Mom met dad because his immigration papers were going through at the law office where she was working in Detroit. They dated and then they got engaged on Valentine’s Day 1968. I guess they really knew they wanted to be married, and quickly, because when they went to the priest to set their wedding day, he told them they’d have to be married by March 1 or they’d have to wait until after Easter because weddings aren’t allowed in the church during Lent, which was going to begin on March 2. They were only engaged a couple of weeks because once they decided to get married, no one was going to hold them back.
Mom and dad were married on March 1, 1968 at St. Nicholas Greek Orthodox Church in Detroit. On an interesting note, the priest that married them had recently relocated to Detroit. He had been the first full-time priest of the church in Tampa, where I now serve. He told dad that day, “if it doesn’t work out with the American girl, you can try this again up to three times.” Mom’s answer was “don’t tell me we can’t have a long marriage.” Turns out the priest was wrong, as mom and dad were married for 46 years, until the day of his death.
On their honeymoon, mom and dad came to Southern California to escape the cold of Michigan. They returned and got snowed in three more times and decided “don’t tell us we can’t enjoy warm weather all year round” and within a year they had relocated to Southern California, and on their first anniversary, they moved into the house in Whittier where she lived up until a few months ago.
Mom and dad had a lot of faith. Mom had grown up Lutheran, and dad had obviously grown up Orthodox. Mom was really into her church—she taught Sunday school as a young adult. Not really sure how much dad was into church but it wasn’t as much as mom. The Sunday after their honeymoon, mom told dad she wanted to go to church and they went to her church. Dad didn’t care for the service, so she said okay, they’d go to his church the next Sunday. She called and found out that the service started at 10:00 a.m. but dad said it was okay to go at 11:00 a.m., that everyone went late. Mom had them there at 10:00 a.m., I think she actually helped dad be a better Christian. And after four years, she finally decided that she would become Greek Orthodox.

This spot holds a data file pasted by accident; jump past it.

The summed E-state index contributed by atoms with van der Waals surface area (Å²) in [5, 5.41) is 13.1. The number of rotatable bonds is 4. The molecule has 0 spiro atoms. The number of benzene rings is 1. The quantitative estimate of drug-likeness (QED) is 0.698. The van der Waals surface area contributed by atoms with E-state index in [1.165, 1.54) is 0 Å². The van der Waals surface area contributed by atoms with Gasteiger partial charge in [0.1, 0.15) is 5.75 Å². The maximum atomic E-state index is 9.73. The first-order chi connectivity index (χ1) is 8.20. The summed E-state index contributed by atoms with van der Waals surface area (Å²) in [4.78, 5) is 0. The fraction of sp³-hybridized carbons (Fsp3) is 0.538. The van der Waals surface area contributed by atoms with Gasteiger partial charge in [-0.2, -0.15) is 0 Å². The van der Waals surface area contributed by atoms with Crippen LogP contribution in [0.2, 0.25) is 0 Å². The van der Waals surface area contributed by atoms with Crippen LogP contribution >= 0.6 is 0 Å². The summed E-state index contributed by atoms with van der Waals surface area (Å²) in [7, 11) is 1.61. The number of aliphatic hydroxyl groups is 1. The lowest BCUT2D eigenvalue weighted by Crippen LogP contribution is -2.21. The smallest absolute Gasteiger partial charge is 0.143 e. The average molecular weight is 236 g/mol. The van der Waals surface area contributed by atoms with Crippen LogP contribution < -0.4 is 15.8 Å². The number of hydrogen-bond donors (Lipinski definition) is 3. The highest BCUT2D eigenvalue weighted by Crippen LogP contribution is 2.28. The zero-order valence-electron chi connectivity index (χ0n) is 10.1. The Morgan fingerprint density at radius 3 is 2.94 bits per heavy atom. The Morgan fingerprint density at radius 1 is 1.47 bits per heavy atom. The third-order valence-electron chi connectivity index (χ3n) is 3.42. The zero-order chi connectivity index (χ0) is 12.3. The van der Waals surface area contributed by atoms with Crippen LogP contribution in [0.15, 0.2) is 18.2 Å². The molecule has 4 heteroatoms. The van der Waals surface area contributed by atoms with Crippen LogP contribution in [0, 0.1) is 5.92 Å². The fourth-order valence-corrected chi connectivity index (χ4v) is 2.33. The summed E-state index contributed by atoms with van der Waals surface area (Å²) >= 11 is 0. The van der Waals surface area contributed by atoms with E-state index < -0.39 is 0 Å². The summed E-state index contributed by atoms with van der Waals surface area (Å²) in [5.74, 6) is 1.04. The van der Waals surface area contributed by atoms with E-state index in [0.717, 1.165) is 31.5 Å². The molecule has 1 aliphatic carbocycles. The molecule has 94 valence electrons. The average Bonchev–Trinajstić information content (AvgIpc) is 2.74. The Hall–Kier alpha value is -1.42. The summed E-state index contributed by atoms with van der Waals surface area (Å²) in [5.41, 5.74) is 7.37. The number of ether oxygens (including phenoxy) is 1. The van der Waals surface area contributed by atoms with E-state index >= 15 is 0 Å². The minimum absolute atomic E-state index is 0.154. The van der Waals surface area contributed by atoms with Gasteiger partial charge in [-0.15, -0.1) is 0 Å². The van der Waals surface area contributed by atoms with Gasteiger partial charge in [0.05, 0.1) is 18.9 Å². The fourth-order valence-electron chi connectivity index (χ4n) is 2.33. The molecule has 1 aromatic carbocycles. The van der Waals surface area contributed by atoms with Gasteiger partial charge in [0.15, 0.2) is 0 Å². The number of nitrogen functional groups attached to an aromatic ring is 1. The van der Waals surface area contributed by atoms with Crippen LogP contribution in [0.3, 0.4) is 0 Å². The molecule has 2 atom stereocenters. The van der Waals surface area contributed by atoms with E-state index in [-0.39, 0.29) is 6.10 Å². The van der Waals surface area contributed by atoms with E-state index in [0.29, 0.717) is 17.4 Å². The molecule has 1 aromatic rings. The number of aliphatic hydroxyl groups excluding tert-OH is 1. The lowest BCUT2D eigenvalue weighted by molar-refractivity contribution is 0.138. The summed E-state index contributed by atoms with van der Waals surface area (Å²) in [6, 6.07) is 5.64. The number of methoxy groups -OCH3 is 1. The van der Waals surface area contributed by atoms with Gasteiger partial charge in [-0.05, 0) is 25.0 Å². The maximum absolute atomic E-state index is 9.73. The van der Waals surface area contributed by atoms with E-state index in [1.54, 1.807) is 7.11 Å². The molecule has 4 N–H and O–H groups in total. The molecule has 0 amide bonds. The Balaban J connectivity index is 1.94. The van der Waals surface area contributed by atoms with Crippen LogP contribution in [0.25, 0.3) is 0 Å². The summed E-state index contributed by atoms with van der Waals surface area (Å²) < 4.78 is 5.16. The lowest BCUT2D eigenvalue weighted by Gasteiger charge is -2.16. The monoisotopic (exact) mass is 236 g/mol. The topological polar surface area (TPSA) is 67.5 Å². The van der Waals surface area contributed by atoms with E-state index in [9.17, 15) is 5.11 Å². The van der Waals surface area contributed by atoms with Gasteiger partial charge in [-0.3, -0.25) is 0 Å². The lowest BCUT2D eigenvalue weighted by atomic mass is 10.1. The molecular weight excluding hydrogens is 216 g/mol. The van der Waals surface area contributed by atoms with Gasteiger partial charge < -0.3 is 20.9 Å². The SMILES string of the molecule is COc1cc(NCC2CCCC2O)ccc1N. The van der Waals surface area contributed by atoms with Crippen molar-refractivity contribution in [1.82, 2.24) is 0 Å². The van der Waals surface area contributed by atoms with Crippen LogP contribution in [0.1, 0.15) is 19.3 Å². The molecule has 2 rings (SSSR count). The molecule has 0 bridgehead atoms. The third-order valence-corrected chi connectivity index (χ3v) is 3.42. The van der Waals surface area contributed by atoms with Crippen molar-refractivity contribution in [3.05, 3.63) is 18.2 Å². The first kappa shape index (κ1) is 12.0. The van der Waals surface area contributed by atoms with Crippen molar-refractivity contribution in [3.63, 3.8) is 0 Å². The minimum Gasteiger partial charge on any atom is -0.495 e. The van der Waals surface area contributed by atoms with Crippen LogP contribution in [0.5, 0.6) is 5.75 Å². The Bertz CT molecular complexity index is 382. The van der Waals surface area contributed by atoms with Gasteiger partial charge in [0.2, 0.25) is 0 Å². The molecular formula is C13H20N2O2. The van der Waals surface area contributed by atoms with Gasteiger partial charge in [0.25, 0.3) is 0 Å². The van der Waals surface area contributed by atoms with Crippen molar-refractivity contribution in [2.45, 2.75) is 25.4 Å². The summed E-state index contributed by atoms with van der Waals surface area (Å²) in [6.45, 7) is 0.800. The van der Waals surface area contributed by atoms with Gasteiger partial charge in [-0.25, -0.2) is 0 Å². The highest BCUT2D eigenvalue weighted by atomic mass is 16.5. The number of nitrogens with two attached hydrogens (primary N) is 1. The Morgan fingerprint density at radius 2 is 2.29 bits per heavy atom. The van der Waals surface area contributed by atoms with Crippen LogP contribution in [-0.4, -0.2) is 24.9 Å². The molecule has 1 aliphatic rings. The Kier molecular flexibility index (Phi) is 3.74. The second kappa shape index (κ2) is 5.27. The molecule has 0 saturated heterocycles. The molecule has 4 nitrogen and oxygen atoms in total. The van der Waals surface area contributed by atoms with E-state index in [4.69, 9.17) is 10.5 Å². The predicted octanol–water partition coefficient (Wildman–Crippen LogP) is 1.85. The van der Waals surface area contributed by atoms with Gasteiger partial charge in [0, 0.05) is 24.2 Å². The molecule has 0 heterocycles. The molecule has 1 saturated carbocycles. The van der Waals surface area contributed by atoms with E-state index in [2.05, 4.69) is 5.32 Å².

After years of trying and a miscarriage, they were told they wouldn’t have kids. “Don’t tell us we can’t” was their answer. Mom and dad got on their knees on March 14, 1971, on the Sunday of the Holy Cross, and asked God for a son, promising to name him Stavros for the Holy Cross and promising to give him back to the church. I was born on March 14, 1972, a year to the day and the hour of their prayer. One of the greatest gifts mom gave us was that she read us the Bible and made sure we went to church every Sunday. On the drive to and from church, she would read from this book called “Lives of the Saints and Major Feastdays.” I always knew the story of how I got my name but it wasn’t until I was 21 and came home one day to tell them that I had decided to become a priest that they told me the part of the story that included their promise to give me back. Mom told me that she never wanted me to feel pressure to go to the priesthood. She only told me about their promise when I had come to that decision on my own. The reality is that this ministry took me away far from home when I left for the seminary in 1994. They got a second son, Joe, and they got to keep him close. Dad and Joe shared the same birthday. Mom told us that Joe arrived early and quickly. Dad had to rush to the hospital to be there in time for the birth. Mom told him “I didn’t have time to shop for your present, but here he is, your son Joseph. Dad’s father’s name was Joseph. We know that the first-born son is named for the father’s father in our culture. Joe got that name, and you have honorably carried its obligations in carrying for both our parents, especially in their final days. Back to faith, the greatest gift mom and dad gave us was our faith. When a priest in the parish we were attending said that altar boys could serve only once every six weeks, mom promptly said “don’t tell them they can’t,” and relocated our family to St. Anthony in the early 80’s, where we served faithfully in the altar for ten years. To have one son as a priest and the other as the parish council president is pretty good. Mom, thank you for making sure we grew up with faith.